Long House Studio

Alexis Kennedy Share His Biggest Challenge As An Indie Game Developer

Alexis Kennedy is an entrepreneur in the video game industry. He co-founded an independent studio in London, England, with Lottie Bevan in 2016. This is Weather Factory. They released their first game, Cultist Simulator, in 2018 and it garnered critical acclaim for its story and writing. The PC version can be downloaded on Steam, The Humble Store, GOG, and itch.io. The mobile version is available on the Google Play Store and Apple’s App Store.

They used a Kickstarter campaign to fund Cultist Simulator. Alexis Kennedy said they raised £82,000 ($104,283) for this card-based simulation game. Their goal was £30,000 ($38,152) so the Kickstarter campaign was deemed a great success.

His last company was Failbetter Games, another independent studio he established. His video games at this company include Sunless Sea, Dragon Age Joplin, Fallen London, Stellaris Horizon Signal, Machine Cares!, Dragon Age: The Last Court, Night Circus, StoryNexus, Black Crown, and more. Alexander Kennedy is a sought-after speaker who has appeared at universities and conferences around the world. He speaks about narrative design and interactive writing.

He got his start as an independent game designer after working as a software consultant. He was on a six-month unpaid sabbatical from his job so he could change jobs. His first child was on the way and he saw his opportunity of getting out of the consulting business as closing. He didn’t make any money for a year but it worked out for him. He recommends that people don’t take this chance as he did.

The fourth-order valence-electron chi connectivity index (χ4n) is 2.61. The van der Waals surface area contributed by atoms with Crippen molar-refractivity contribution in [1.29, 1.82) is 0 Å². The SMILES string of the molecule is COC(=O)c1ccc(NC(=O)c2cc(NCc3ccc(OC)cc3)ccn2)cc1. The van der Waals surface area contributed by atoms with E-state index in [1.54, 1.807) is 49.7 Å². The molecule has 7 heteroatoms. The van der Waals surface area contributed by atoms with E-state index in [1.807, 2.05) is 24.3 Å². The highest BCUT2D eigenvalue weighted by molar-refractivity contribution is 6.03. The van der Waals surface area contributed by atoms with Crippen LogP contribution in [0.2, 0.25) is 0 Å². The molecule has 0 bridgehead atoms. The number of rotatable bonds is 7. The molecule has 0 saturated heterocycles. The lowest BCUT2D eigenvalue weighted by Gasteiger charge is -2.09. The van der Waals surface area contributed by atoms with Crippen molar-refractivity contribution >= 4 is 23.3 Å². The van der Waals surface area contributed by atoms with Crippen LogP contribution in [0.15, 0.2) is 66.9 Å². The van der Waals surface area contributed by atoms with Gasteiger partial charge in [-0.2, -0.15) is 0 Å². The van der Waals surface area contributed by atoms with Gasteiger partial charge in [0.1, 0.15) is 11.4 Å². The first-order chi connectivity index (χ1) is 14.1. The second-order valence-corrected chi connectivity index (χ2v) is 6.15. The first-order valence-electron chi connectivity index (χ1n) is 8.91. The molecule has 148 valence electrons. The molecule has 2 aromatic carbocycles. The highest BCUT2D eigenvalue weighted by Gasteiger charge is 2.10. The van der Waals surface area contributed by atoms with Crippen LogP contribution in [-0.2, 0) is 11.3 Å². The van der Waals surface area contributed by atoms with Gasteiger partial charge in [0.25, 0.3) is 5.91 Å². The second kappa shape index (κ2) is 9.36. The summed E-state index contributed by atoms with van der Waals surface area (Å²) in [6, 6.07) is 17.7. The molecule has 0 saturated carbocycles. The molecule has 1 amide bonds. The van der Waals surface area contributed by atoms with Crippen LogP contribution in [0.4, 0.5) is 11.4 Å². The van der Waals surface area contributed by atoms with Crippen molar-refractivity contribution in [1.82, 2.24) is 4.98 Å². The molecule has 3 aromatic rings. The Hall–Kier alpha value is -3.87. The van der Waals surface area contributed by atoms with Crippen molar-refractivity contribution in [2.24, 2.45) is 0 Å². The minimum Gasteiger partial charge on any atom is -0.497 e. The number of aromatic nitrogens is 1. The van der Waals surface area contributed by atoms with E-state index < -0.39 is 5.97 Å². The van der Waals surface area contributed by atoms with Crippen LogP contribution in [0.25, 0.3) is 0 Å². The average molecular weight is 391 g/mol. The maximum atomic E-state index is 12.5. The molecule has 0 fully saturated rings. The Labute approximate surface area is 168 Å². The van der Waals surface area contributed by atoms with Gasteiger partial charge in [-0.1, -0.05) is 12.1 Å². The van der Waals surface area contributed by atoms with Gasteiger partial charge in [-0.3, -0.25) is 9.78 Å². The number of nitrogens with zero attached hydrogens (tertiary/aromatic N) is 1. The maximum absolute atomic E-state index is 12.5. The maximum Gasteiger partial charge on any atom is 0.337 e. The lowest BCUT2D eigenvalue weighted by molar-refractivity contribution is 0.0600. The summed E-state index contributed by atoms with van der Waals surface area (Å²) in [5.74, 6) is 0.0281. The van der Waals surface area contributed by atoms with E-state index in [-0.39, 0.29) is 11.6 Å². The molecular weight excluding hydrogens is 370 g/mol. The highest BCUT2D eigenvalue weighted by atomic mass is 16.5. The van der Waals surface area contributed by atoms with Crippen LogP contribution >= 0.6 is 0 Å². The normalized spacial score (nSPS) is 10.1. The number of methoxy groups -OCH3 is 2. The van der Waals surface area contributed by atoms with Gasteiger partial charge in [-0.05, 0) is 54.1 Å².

Alexis Kennedy says his biggest challenge as an indie is getting attention from consumers. Both getting it and keeping attention is very hard work. His company makes weird distinctive games so it’s hard to break down what they are in just one sentence. Weather Factory has been able to create a following, though, which has made things easier.

Alastair Borthwick: A man who remade himself

He was created in Rutherglen and while a kid also lived in Troon and in Glasgow, where he attended Glasgow SENIOR HIGH SCHOOL. He left college at age 16 in 1929 to focus on the Glasgow Herald: 1st taking down duplicate from correspondents phoning in, and afterwards as editor of a few of the feature pages. It had been through his involvement in the paper’s “Open up Surroundings” page that Alastair initial became involved with Glasgow’s blossoming hillwalking and climbing picture, which he helped foster along with his content articles about operating class folks from Glasgow and Clydebank venturing in to the Highlands at weekends.


1939 saw the publication of “Always just a little Further”, a collection of many of the pieces he had at first written for the Glasgow Herald. The publisher, Fabers, had been initially unsure about the unconventional approach the publication took from what was generally regarded at that time as a wealthy man’s sport, and it had been just on the insistence of 1 of their directors, T.S. Eliot, that they produced a book that has been in print more or less consistently ever since. It remains among the best books ever discussed any facet of outdoor activity in Scotland.


At war’s end, Alastair and his wife Anne, who he previously wedded in 1940, moved from Glasgow to Jura, where he mixed crofting and angling with broadcasting for the BBC. In 1952 they transferred to Islay, before time for Glasgow so Alastair may help with the organisation of Scotland’s contribution to the 1951 Event of Britain. In the 1960s he relocated into television, producing 150 half hour programmes for Grampian TV on a wide selection of subjects. In the 1970s the Borthwicks shifted to Ayrshire, where they resided on a hill farm before Alastair transferred to a nursing house in Beith five years before his loss of life in 2003.